Students lap up lessons on the laptop

November 24, 2000

Glen Postle's students enjoy their courses so much they don't want to graduate. Geoff Maslen reports.

Sitting in his Toowoomba office at the University of Southern Queensland, Glen Postle uses a computer to keep tabs on his students. Yet they are scattered around the globe - from the United Kingdom to Hong Kong, Singapore to the United States and across Australia to New Zealand. In virtual space, though, the miles are meaningless and communication is instantaneous. Whether Postle is at home, at university or travelling the world, he is always available via his laptop.

Postle is an online enthusiast. "Online teaching enables me to do things I could only ever talk about before," he says. "This is one-on-one, so I can give each student individual attention. If someone is not participating, I know immediately and can ask them if they are having problems. In face-to-face lecturing, you can't respond to students' needs in the same way.

"It's the first time in my teaching career that I've had people say they were sorry the course had finished. In one case, I even set up a list server so students could go on discussing the topics that interested them - they seemed to want to continue to learn."

USQ has a long tradition in distance education, but only in the past four years have its academics embraced online education. Now they offer 24 award courses through USQ Online.

The main campus, where Postle is an associate professor of education, is a large site outside Toowoomba, west of Brisbane. Of the 22,000 students enrolled, only one in four attends classes; the rest study at home in far-off places.

"Before 1996, the university's distance-education programmes were delivered almost exclusively via print using audiovisual, computer-mediated communication and teletutorial support," Postle says. "Since then, we've moved to online delivery for our postgraduate programmes and, to a lesser extent, our undergraduate courses."

The switch from traditional distance education to flexible delivery has done nothing to damage the university's reputation, he says. On the contrary, the International Council for Open and Distance Learning, based in Oslo, presented its top two prizes for excellence for 1999 to USQ. This month, too, USQ was named co-winner of Australia's University of the Year award for electronic delivery.

USQ is collaborating with Stirling University in Scotland so that students can gain credits from each other's institution. Similar arrangements are in place or in the pipeline with Penn State and Florida Gulf universities in the United States.

Postle is particularly proud of a unit he designed for a masters degree in online learning. He says it took six months to write and set up - almost the same as it would to develop a print-based course. A graphic organiser was used to structure the content of the unit. It was linked to a study schedule, which set out the sequence of activities, assessment details and in-text exercises and readings for each topic. The schedule was hot-linked to the study material, readings, assessment and generic information such as "netiquette", academic regulations and policies.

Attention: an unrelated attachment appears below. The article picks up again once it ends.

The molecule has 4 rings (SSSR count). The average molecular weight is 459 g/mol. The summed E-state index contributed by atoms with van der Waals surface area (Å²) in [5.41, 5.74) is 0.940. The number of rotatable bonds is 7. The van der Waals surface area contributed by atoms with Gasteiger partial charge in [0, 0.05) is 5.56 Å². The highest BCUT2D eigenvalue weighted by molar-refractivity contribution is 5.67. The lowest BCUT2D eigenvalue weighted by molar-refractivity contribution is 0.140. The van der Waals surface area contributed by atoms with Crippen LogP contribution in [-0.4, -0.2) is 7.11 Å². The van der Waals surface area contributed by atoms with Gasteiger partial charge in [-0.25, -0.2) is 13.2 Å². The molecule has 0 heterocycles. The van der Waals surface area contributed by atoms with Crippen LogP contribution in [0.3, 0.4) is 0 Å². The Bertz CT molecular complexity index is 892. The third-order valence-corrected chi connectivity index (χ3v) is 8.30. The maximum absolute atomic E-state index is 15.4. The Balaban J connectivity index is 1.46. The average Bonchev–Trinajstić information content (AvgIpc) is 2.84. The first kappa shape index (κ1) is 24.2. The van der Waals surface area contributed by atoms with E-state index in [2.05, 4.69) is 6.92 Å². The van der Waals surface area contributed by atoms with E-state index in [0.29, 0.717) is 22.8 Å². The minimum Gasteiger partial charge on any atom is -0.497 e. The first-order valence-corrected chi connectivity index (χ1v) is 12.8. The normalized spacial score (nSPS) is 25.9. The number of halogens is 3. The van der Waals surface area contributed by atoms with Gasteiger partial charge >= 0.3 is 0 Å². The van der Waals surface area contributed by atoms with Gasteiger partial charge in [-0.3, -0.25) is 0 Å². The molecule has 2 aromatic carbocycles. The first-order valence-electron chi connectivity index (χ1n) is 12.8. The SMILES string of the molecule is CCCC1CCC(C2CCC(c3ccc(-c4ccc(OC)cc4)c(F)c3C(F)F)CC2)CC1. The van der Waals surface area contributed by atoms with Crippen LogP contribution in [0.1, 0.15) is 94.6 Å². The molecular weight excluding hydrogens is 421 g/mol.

Essential readings were listed as texts, online and paper-based journals, interesting websites given as URLs, and the homepages of experts in the field were provided, so that students could discuss their ideas with them. There was no textbook, but relevant sources were identified in the material, some available electronically at USQ or at other internet sites.

Students could communicate with the teacher and other students via discussion groups and email. Unlike USQ's campus students, who are mostly young and female, those taking distance programmes are usually mature males. Those on Postle's course were older, most had undergraduate or postgraduate qualifications and were working as teachers, instructional designers or in educational technology. A virtual lounge allowed them to discuss relevant topics with the teacher or one another.

Postle also created forums, ranging from informal discussions to academic debates, around issues, assignments and feedback. "This communication could be undertaken asynchronously, where students and teacher posted messages in their own time and at their own pace," he says. "Or we used virtual chat, a synchronous form of communication. Because it is text-based, this is difficult to use effectively and you need students to be in the same time zones online at the same time."

He says that for the first time, he was able to teach by the Socratic method of asking individual students questions and helping them discover answers for themselves. With a statistics component in the software, he monitored the extent to which students participated.

"The total number of hits over four months was in excess of 13,000," he says. "I soon realised it was extremely important to create a virtual community, a feeling of belonging among the students. When I started, I thought the teaching would be more impersonal, but I found I got to know the students much better than I had before."

The downside is the workload. "You can't go off anywhere for a week and forget about the class. You have to be there all the time to answer questions and give help. I don't know if I could sustain that in the long term."

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